Germans recruited average 520 000 (ethnic Germans) per every age group (like 1922-26). In Soviet Union those age groups have been at least 3.5 times bigger because birth rate was much higher in USSR during 1922-28 than in Weimar Germany.

Here are figures of males of age groups according to Wikipedia in 1941 USSR:

15–19 11 092 000 (average 2 218 400)
20–34 24 948 000 (average 1 663 200)
35–49 18 497 000 (average 1 233 133)

As everybody here can see: the biggest age groups are those born after 1921 while those born before 1906 were almost 50% smaller. Let's remember also that birth rate went down sharply during 1930's so it's quite obvious male age groups of 1922-28 have been remarkable big, bigger than 2.2 million in 1941. It's hardly true to think that male age groups of 1900-1921 were 90% recruited while male groups of 1922-27 less than 50%. I just won't buy those figures.
"Military history is nothing but a tissue of fictions and legends, only a form of literary invention; reality counts for very little in such affair."

- Gaston de Pawlowski, Dans les rides du front

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Re: Soviet manpower and red-army age in 1944-45

Post by Art » 06 May 2018 16:39

The class of 1927 was called only in part. Then you should consider that younger classes were not subject to initial mobilization and for this reason a large part stayed on occupied territories. Schadenko estimated in early 1943 that lost with occupied territories were 513 000 men from 1922-23 and 965 000 from 1924-25 classes.

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Re: Soviet manpower and red-army age in 1944-45

Post by Richard Anderson » 06 May 2018 21:15

Art wrote:The class of 1927 was called only in part. Then you should consider that younger classes were not subject to initial mobilization and for this reason a large part stayed on occupied territories. Schadenko estimated in early 1943 that lost with occupied territories were 513 000 men from 1922-23 and 965 000 from 1924-25 classes.
Just curious, why was the 1924-1925 class nearly twice the size as the 1922-1933 one?
"Is all this pretentious pseudo intellectual citing of sources REALLY necessary? It gets in the way of a good, spirited debate, destroys the cadence." POD, 6 October 2018

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Re: Soviet manpower and red-army age in 1944-45

Post by Art » 07 May 2018 08:01

Losses from the class, not the class itself. Call-up of classes of 1923-23 started already in the autumn of 1941 including territories that were lost by the end of 1942, so it sounds natural that more men were conscripted.

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Re: Soviet manpower and red-army age in 1944-45

Post by Richard Anderson » 07 May 2018 08:35

Art wrote:Losses from the class, not the class itself. Call-up of classes of 1923-23 started already in the autumn of 1941 including territories that were lost by the end of 1942, so it sounds natural that more men were conscripted.
Thank you that makes perfect sense now.
"Is all this pretentious pseudo intellectual citing of sources REALLY necessary? It gets in the way of a good, spirited debate, destroys the cadence." POD, 6 October 2018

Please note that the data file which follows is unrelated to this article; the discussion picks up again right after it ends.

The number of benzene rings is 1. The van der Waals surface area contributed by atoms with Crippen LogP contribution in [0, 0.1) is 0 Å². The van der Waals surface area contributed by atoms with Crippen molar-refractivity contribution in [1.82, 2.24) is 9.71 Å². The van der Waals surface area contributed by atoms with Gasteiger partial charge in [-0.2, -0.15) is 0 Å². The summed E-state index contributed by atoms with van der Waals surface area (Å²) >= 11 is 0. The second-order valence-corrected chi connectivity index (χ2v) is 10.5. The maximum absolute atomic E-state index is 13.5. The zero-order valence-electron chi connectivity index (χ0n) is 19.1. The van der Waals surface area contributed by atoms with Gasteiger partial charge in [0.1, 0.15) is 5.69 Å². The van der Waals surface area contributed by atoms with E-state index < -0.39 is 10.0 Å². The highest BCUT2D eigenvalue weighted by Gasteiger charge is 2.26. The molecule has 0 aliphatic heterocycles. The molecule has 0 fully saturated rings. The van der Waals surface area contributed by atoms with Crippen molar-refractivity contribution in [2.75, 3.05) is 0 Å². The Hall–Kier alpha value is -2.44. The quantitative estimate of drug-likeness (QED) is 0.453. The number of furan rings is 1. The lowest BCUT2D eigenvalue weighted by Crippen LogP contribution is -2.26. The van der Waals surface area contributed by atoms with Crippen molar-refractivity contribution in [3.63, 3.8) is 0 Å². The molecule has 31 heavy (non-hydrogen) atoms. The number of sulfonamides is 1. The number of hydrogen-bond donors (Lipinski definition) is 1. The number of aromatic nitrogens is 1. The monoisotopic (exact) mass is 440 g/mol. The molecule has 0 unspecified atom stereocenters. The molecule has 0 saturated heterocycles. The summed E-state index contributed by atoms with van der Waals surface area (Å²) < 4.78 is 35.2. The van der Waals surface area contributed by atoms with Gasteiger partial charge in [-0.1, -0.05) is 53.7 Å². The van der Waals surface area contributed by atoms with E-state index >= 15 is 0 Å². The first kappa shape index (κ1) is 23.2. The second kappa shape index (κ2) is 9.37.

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Re: Soviet manpower and red-army age in 1944-45

Post by Art » 09 Oct 2019 10:42

Recorded casualties by year of birth as % of the total military casualties (calculated by processing records at https://obd-memorial.ru). Original records contain some numbers of typos, but I assume that they are of small significance.

1928 0.02% (3.97)
1927 0.11 (3.77)
1926 2.37 (4.51)
1925 4.61 (4.00)
1924 5.06 (3.71)
1923 5.6 (3.39)
1922 4.8 (2.94)
1921 3.86 (2.54)
1920 3.41 (2.54)
1919 3.27 (2.16)
1918 3.72 (2.73)
1917 2.48 (1.89)
1916 2.83 (2.24)
1915 3.38 (2.58)
1914 4.01 (3.09)
1913 3.77 (3.09)
1912 4.08 (3.15)
1911 3.61 (2.83)
1910 3.79 (3.25)
1909 3.43 (2.45)
1908 3.35 (2.85)
1907 3.38 (2.41)
1906 3.15 (2.69)
1905 2.91 (2.35)
1904 2.94 (2.31)
1903 2.8 (2.3)
1902 2.6 (2.05)
1901 1.94 (1.53)
1900 2.12 (2.31)
1899 1.52 (1.64)
1898 1.42 (1.75)
1897 1.24 (1.31)
1896 0.9 (1.55)
1895 0.61 (1.36)
1894 0.36 (1.22)
1893 0.26 (1.38)
1892 0.16 (1.15)
1891 0.06 (0.96)
1890 0.027 (1.21)
1889 0.015 (0.93)
1888 0.008 (1.27)
1887 0.005 (0.83)
1886 0.003 (0.96)
1885 0.002 (0.87)

In () is the % of respective age cohorts in the total male population born 1885-1928 registered in the USSR census of 1939. The effect of limited conscription of older ages (born before 1900) is seen rather clearly.

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Re: Soviet manpower and red-army age in 1944-45

Post by Art » 10 Oct 2019 09:04

Statistics on repatriated Soviet POWs by age as of 1 March 1946 (from V. Zemskov, 2016)

11-16 years - 16 (0.001%)
17-21 - 133 126 (8.48%)
22-25 - 342 662 (21.83%)
26-30 - 369 736 (23.55%)
31-35 - 328 735 (20.94%)
36-40 - 203 879 (12.99%)
41-45 - 132 397 (8.44%)
46-50 - 43 208 (2.75%)
>50 - 15 813 (1.01%)

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Re: Soviet manpower and red-army age in 1944-45

Post by Stiltzkin » 10 Oct 2019 11:13

Statistics on repatriated Soviet POWs by age as of 1 March 1946 (from V. Zemskov, 2016)

11-16 years - 16 (0.001%)
17-21 - 133 126 (8.48%)
22-25 - 342 662 (21.83%)
26-30 - 369 736 (23.55%)
31-35 - 328 735 (20.94%)
36-40 - 203 879 (12.99%)
41-45 - 132 397 (8.44%)
46-50 - 43 208 (2.75%)
>50 - 15 813 (1.01%)
That is of limited suitability, as the survivability for the age groups (for POWs) is not equal.

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Re: Soviet manpower and red-army age in 1944-45

Post by Art » 10 Oct 2019 11:43

I would say many were captured 3 or 4 years before repatriation, in other words 3 or 4 years younger. Hence a relatively small number of younger men (21 or younger).